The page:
As illustrated below, the cave works as such. The law of the cave, and specifically that of the prisoners, is the law of the land. They have experienced nothing else in life besides the various shadows that are projected on the walls. Therefore, without being aware of it, they are entirely ignorant of earth and everything and everyone that inhabit it. What they believe to be true is merely a fabrication of life itself. Shadows, as they are in our universe, are cast based upon the real world composition it makes up. What the prisoners witness is merely the fake sense of reality caused by light (enlightenment in this sense). The prisoners think and feel as humans, so it would stand to reason that whatever they see they'd assign meanings to, maybe even personalities. The sounds that the walkers make on the roadway would simply be interpreted as sounds casted by the shadows, another sense of false reality.

Une Année San Lumière

The first instance of our tragedy begins on the third track, titled in English, 'A Year Without Light.' The opening four lines, the final three being in french, spell out our naive beginnings. The translation in English is as follows:
"Hey! The streetlights all burnt out. A year without light. I mount a horse wearing blinders."
This sets the stage for the prisoners of the cave, in this instance, and every instance from here on out, being Arcade Fire in their quest for enlightenment. In the opening remarks Win states that the lights are burnt out, meant to resemble the darkness experienced by the prisoners in the cave, followed by the year without light, showing the length of time endured by the captives. The next line, perhaps the most important is purely symbolic. The horse wearing blinders is an instant imagery for the lack of sight to behaviors of the outside world. Horses are only able to see what is within view. For the prisoners that means shadows in their world of ignorance. The final bridge recounts as follows:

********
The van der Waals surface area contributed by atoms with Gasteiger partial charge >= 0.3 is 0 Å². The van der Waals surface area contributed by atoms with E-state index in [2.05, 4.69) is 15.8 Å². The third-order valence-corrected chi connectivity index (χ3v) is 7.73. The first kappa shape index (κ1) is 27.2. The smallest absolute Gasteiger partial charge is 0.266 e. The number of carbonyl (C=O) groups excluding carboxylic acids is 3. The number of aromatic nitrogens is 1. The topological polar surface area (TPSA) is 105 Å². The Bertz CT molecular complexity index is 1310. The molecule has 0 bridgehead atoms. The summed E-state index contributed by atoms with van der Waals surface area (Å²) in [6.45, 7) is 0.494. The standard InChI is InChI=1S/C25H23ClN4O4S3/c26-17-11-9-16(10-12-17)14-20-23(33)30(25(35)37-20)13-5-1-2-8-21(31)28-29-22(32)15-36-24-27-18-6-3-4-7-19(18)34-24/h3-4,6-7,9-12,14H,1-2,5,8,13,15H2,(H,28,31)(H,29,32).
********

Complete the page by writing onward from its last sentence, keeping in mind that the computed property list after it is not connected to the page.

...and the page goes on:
"Hey, your old man should know. If you see a shadow, there's something there."
Besides the obvious inclusion of shadow as a metaphor for sight, this line alludes to the previous couplet earlier in the song about a father whose beliefs doesn't extend beyond what he believes to be true, aka having blinders on. Everyone knows that if you see a shadow, someone or something must be there to account for its existence, much like in the cave, except at this point the prisoners aren't aware of that yet.  

Neighborhood #3 (Power Out)

Following 'Year Without Light' comes the third installment in the neighborhood series. Power Out, while simultaneously acting as a call out to the revolting youth using strong messages and a powerful rock ballad, delivers strongly on the meaning of youthful ignorance and nativity. Many lines here deal with the hiding of information to children growing up to conservative parents who force their kids to become someone they're not. 
"I went out into the night. I went out to find some light."
Taken to literally in our metaphor the entire thing breaks apart, as only three songs in our ignorant captives seek to find the light that they know exists beyond. However the following stanza proves to reel the listener back in to their epic story.